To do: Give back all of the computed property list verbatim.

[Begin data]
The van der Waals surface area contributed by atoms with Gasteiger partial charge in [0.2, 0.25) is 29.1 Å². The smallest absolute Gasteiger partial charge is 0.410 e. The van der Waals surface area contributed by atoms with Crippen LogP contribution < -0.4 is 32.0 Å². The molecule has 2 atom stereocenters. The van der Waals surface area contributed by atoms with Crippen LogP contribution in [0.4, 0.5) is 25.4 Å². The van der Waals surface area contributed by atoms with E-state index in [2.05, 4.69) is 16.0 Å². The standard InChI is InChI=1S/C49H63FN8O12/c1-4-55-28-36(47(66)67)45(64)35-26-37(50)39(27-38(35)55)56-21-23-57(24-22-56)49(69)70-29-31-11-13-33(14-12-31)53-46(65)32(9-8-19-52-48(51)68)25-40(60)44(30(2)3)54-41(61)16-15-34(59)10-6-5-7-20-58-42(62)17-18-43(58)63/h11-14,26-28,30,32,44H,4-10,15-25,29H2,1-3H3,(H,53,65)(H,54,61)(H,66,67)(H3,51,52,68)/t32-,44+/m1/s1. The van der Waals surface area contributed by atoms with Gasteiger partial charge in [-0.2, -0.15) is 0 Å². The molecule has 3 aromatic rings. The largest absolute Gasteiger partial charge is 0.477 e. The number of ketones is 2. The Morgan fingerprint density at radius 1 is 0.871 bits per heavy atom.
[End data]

The van der Waals surface area contributed by atoms with Gasteiger partial charge in [0.2, 0.25) is 29.1 Å². The smallest absolute Gasteiger partial charge is 0.410 e. The van der Waals surface area contributed by atoms with Crippen LogP contribution < -0.4 is 32.0 Å². The molecule has 2 atom stereocenters. The van der Waals surface area contributed by atoms with Crippen LogP contribution in [0.4, 0.5) is 25.4 Å². The van der Waals surface area contributed by atoms with E-state index in [2.05, 4.69) is 16.0 Å². The standard InChI is InChI=1S/C49H63FN8O12/c1-4-55-28-36(47(66)67)45(64)35-26-37(50)39(27-38(35)55)56-21-23-57(24-22-56)49(69)70-29-31-11-13-33(14-12-31)53-46(65)32(9-8-19-52-48(51)68)25-40(60)44(30(2)3)54-41(61)16-15-34(59)10-6-5-7-20-58-42(62)17-18-43(58)63/h11-14,26-28,30,32,44H,4-10,15-25,29H2,1-3H3,(H,53,65)(H,54,61)(H,66,67)(H3,51,52,68)/t32-,44+/m1/s1. The van der Waals surface area contributed by atoms with Gasteiger partial charge in [-0.2, -0.15) is 0 Å². The molecule has 3 aromatic rings. The largest absolute Gasteiger partial charge is 0.477 e. The number of ketones is 2. The Morgan fingerprint density at radius 1 is 0.871 bits per heavy atom.